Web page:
This book explores the industrial and personal challenges faced by filmmakers in bringing the current worldwide craze for documentary films and series to screens small and large. Utilizing a number of case studies drawn from in-depth interviews with acclaimed documentary directors, producers, and screenwriters from around the world, Phoebe Hart offers a thematic analysis to reveal the risks and opportunities for practitioners. Hart examines these themes in the context of current scholarship to provide insight into the modes and methods of making factual screen content as she engages with the documentary form and the marking of it, acquisition of mastery and inspiration, and specific rituals and habits of practice. From the unique vantage point of being a “pracademic” – that is, being both a successful documentary filmmaker and a recognized screen researcher and teacher - Hart ultimately argues for greater support of filmmakers and pursuit of a deeper understanding of creative processes.
Phoebe Hart is associate professor at the Queensland University of Technology and a documentary filmmaker based in Brisbane, Australia.
List of Figures
Chapter 1: Crafting Careers
Chapter 2: Ideas that Land
Chapter 3: A Fine Romance
Chapter 4: Right Tool for the Job
Chapter 5: (Re)writing Documentaries
Chapter 6: Recording Impacts
Conclusion: A Good Time to be Making?
About the Author
Phoebe Hart's lovely book should live on the bookshelves of scholars, artists, and students around the world who adore the documentary form and want to understand the nuanced innerworkings of the craft. This is a contemporary, accessible volume that champions the voices and motivations of creative nonfiction makers as they chart a future path in the global media marketplace.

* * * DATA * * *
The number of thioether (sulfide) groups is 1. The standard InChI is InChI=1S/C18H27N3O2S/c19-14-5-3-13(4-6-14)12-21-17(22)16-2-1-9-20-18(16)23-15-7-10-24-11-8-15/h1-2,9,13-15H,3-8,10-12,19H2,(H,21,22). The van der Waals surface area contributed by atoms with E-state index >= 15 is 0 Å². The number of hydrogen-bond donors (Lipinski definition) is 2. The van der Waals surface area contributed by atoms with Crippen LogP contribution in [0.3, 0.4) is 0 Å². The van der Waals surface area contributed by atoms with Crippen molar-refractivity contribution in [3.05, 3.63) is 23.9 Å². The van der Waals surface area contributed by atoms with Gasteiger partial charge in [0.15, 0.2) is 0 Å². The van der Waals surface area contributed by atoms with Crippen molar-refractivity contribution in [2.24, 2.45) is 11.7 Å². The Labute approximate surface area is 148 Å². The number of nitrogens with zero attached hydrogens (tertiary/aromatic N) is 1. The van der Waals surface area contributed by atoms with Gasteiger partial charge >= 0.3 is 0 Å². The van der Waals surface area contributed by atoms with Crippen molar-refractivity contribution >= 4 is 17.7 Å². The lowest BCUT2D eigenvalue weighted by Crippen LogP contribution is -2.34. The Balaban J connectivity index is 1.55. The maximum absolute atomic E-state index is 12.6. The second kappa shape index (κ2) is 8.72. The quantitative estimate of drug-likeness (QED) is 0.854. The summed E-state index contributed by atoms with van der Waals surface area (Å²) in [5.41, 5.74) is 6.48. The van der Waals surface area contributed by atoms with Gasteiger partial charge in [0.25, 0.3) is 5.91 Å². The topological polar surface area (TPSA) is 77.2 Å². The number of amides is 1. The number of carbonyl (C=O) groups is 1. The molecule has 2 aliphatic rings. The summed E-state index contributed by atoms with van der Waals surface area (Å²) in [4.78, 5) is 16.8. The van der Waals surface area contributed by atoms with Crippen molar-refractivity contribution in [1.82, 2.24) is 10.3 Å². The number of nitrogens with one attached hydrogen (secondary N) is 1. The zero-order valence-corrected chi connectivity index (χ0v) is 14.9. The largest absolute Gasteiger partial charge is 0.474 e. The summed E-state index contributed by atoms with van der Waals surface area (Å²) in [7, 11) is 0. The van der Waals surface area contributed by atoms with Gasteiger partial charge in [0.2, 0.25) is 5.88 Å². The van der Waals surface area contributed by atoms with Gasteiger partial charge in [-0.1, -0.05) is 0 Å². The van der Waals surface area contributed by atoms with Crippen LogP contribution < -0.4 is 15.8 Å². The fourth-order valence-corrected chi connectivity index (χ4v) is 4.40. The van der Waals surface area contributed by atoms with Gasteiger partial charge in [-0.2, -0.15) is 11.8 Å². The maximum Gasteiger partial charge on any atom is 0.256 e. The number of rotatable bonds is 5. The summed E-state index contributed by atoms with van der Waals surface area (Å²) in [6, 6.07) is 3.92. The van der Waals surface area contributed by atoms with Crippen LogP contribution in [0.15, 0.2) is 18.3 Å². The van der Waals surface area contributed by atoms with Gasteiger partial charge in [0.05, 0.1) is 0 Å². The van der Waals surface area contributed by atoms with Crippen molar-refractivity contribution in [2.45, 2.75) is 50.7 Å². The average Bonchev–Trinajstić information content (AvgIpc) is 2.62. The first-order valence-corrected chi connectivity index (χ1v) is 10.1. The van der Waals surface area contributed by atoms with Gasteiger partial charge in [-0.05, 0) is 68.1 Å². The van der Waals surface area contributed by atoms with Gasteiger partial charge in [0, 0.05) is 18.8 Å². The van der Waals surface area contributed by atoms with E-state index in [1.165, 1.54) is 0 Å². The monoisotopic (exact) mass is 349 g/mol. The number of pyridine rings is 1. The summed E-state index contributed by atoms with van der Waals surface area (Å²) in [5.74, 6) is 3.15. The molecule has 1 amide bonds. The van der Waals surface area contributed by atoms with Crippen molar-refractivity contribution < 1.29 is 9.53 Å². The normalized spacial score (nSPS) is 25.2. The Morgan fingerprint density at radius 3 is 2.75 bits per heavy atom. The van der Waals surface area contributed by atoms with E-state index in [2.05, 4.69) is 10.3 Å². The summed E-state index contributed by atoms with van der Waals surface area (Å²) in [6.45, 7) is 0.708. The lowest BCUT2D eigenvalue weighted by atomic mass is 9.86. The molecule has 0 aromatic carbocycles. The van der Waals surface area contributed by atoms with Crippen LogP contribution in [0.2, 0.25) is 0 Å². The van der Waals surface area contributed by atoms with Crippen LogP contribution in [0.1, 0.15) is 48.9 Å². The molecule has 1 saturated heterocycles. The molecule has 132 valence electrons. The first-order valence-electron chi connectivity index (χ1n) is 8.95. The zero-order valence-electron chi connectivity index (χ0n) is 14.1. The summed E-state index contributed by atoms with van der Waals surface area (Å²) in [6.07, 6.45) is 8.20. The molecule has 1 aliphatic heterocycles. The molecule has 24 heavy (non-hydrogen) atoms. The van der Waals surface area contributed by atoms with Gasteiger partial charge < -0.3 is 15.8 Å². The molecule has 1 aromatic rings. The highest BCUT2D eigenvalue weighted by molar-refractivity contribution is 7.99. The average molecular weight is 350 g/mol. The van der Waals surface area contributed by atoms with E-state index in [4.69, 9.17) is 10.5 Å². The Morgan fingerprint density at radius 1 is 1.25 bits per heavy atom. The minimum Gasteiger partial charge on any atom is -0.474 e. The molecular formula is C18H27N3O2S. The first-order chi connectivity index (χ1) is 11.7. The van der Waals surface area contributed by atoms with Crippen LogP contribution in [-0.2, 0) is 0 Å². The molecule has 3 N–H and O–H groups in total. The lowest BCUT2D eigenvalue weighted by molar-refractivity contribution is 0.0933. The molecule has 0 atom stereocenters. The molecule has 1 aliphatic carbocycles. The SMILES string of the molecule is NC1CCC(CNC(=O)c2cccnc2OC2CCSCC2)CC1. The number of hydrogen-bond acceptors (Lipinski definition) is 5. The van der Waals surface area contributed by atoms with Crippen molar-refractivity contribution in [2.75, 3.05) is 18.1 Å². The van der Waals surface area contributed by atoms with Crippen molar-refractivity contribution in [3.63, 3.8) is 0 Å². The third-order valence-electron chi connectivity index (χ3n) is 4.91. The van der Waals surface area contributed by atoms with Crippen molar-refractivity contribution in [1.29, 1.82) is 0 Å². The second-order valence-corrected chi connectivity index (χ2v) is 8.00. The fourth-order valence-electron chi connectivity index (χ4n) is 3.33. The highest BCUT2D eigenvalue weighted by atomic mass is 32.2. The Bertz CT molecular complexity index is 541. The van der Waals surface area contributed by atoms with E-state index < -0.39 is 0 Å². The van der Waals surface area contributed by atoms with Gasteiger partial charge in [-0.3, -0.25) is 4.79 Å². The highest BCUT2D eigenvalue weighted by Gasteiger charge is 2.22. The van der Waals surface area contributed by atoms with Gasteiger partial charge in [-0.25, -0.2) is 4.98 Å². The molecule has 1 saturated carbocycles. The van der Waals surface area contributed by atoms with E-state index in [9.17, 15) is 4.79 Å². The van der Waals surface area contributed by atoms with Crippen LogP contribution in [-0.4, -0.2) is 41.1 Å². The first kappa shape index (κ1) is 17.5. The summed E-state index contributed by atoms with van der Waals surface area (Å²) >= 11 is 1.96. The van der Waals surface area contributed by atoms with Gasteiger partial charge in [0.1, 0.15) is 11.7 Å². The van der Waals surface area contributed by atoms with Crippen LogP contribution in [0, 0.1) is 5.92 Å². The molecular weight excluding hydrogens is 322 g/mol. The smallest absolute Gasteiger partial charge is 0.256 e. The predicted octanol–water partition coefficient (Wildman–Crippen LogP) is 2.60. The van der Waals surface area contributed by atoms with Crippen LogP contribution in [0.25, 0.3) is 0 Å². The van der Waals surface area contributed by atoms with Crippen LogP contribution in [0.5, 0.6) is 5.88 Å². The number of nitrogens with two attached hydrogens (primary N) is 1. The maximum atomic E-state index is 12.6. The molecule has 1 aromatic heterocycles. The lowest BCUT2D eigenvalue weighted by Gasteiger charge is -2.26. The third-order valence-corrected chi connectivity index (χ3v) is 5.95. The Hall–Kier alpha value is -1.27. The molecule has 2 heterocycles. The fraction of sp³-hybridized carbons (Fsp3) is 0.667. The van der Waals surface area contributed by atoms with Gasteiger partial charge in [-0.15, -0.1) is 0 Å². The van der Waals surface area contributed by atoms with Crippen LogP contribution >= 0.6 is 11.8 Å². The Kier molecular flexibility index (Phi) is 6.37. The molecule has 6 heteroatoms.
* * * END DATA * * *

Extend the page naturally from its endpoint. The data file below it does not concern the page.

Phoebe Hart is very well placed to write this book, drawing on her own experiences in industry as well as academia to contextualize what it means to imagine, develop, produce, and distribute a documentary in the contemporary landscape. The focus on meaningful ideas, impactful stories, and innovations in process and form provides an excellent addition to the field. And through interviews with a wide range of practitioners from across the globe, the book really does get to the heart of why documentaries matter.
This volume offers unexpected insights to the documentary filmmaking process through accounts of an array of different makers. It is a fascinating read which makes an important contribution to documentary film studies as well as the emerging discipline of creative practice research. Highly recommended.